- Baidu has reportedly been seeking a new round of private funding to develop one of its fast-growing Offline 2 Online (O2O) ventures.
- Baidu had earlier stated that it intends to sink $3.2B into its O2O businesses over the next three years.
- This is likely to keep Baidu stock depressed in 2016.
Chinese stocks have performed abysmally in 2015 primarily due to the turmoil in Chinese stock markets. Leading Internet stocks including Baidu (NASDAQ:BIDU) and Alibaba (NYSE:BABA) have been especially hard hit, with Baidu stock down 14.8% YTD while Alibaba stock is down 21.2%. This comes in sharp contrast to 2014 when both stocks soared. In the case of Baidu, the stock has fallen out of favor with the investing world due to the company’s rapidly contracting bottom line.
Baidu’s top line is still growing at a healthy clip: during the last quarter the company reported revenue of $447.0 million, good for 35.9% Y/Y growth. Baidu’s bottom line, however, is where the company’s troubles started: Baidu reported non-GAAP EPS of $1.43, a large 26.7% Y/Y decline. The big problem here is that this is something that has been going on for a number of quarters now. Baidu’s shrinking margins has been orchestrated by the company’s heavy investments in O2O, or online-to-offline, ventures. And this is not something that is set to change any time soon, if recent developments are any indication.
China’s Caixin.com recently reported that Baidu had quietly been seeking for $300M-$500M in funding for Baidu Takeout Delivery, one of its O2O ventures with the other two being Baidu Nuomi, an ecommerce web operator, and Qunar, an online travel agency. According to Caixin.com, Baidu has filed the details in a non-public prospectus. Baidu begun seeking the funds in November and will complete the process in January of 2016.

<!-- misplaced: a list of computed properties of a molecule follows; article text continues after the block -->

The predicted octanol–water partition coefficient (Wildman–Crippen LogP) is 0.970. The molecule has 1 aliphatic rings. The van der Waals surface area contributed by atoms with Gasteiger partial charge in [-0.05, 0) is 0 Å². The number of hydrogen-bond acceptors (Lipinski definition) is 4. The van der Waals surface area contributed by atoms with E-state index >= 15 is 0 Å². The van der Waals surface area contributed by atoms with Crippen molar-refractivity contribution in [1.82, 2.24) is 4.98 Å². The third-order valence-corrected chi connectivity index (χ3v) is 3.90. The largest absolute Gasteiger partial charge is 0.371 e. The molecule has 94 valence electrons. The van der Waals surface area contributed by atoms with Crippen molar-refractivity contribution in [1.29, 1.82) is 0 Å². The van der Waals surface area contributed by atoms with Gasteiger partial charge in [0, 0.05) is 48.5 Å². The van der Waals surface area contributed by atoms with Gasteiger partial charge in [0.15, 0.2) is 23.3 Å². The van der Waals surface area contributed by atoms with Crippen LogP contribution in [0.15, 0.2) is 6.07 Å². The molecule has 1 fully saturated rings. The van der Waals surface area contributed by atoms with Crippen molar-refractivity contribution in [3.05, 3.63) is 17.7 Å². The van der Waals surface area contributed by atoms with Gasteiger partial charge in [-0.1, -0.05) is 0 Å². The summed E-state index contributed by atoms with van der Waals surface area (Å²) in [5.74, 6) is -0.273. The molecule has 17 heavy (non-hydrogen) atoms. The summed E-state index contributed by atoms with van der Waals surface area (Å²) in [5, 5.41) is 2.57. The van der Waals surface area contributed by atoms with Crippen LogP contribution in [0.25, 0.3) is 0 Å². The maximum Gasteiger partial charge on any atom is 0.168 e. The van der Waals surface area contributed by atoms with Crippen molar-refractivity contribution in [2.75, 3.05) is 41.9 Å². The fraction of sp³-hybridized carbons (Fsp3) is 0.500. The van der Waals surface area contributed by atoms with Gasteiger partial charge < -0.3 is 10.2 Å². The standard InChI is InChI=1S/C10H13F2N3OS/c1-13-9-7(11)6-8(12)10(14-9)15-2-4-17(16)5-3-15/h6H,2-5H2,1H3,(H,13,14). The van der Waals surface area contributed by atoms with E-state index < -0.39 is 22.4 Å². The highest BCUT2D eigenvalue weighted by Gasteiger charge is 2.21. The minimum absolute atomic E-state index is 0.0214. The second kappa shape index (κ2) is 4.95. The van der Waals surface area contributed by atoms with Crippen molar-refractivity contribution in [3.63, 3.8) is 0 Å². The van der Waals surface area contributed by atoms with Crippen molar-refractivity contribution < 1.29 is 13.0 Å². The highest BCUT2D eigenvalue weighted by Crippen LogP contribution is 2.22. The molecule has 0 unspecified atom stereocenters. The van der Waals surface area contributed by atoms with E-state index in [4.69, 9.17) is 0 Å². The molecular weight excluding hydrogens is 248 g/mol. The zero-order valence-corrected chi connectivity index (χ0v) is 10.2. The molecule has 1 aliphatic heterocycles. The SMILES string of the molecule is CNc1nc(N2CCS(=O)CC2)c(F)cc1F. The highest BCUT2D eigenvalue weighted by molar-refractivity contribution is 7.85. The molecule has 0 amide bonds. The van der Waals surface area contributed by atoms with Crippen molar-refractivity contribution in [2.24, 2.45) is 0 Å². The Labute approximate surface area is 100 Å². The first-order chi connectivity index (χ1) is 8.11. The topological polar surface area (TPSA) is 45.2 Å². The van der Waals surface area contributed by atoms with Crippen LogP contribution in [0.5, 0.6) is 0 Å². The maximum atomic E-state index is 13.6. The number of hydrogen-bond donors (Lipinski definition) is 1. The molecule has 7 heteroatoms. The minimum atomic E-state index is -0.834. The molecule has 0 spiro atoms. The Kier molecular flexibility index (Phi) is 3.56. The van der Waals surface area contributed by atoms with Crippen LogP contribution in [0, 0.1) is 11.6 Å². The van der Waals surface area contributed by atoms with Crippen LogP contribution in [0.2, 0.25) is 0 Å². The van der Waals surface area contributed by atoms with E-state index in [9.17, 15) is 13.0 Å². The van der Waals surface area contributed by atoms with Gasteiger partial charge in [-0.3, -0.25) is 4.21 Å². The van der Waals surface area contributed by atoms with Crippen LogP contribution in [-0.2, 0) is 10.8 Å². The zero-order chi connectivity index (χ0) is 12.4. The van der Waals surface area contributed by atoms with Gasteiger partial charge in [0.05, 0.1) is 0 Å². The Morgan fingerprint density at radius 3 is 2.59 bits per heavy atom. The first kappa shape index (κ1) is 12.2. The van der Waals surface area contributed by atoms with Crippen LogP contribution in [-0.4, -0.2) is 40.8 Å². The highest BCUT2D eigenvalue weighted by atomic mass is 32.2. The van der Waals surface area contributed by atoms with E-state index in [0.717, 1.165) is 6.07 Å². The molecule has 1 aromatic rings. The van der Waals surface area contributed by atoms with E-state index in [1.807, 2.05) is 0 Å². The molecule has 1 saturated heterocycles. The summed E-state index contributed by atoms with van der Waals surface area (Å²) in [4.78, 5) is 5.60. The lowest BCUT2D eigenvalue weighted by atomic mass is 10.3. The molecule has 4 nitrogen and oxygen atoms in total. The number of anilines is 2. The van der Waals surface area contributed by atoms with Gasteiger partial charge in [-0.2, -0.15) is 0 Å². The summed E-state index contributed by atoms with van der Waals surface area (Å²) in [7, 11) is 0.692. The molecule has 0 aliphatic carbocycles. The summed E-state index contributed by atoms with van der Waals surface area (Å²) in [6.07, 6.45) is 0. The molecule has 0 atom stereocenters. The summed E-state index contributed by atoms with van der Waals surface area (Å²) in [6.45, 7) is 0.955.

The Chinese search giant plans to use the funds to expand the takeout platform which apparently has been growing at a blistering clip. Baidu Takeout Delivery will realize GMV of $1.23B in 2015, with the figure expected to more than triple to $3.85B in 2016. Baidu reported during the last quarter that its O2O businesses had a combined GMV of $9.5 billion. That large figure is enhanced by Qunar, China’s second-largest online travel agency with triple-digit top line growth.
It’s perhaps not a coincidence that Alibaba recently announced that it was planning to invest $1.25B for a 27.7% stake in Ele.me, a leading O2O food delivery service. This will be Alibaba’s largest O2O investment to-date. It appears as if the food delivery service is one of the hottest O2O businesses right now, and O2O players are ready to invest huge sums of money in the business.
Baidu had earlier revealed that it plans to spend $3.2B over the next three years to grow its O2O businesses. But given developments such as the recent round of funding in Baidu Takeout Delivery, it won’t come as a surprise if it exceeds that amount by a wide margin. Baidu is looking to grow its O2O businesses at any cost, including seeking private rounds of investor funding.
Now there is nothing wrong with Baidu or Alibaba investing heavily in O2O. The problem is that the model is still very new and largely untested. Moreover the companies are currently not making any money from it. Baidu is usually more transparent than Alibaba about divulging information about its O2O businesses. During the last earnings call, the company had this to say about the venture:
They're all growing very, very fast and together with our peers and competitors, we are educating the Chinese consumers the better way to order services. So eventually, we will be able to take a cut, a sizeable cut from that, but whether that's three-year or five-year, it's really hard to tell at this point.
Baidu is not only not making any money from its O2O businesses, but does not see that happening soon. The good part is that O2O will help Baidu’s GMV, a critical growth metric for ecommerce companies, to continue expanding at a healthy clip. The bad part is that the company’s heavy investments in the space will continue eating into its margins.
The good part about Baidu is that its core search business still remains in the pink of health. Despite intense competition from the likes of Qihoo 360 and Sougou, Baidu’s Chinese market share reading of 70% makes it more dominant in China than Alphabet Inc-C (NASDAQ:GOOG) whose U.S. market share clocks in at around 65%, is in the U.S.
Baidu’s margin pressure due to its ongoing investments in O2O ventures is not likely to ease off any time soon. This might keep the Baidu stock depressed in 2016. The good thing, however, is that investors have sort of come to expect it and it’s mostly baked in Baidu stock. This makes Baidu stock a good investment for the long haul.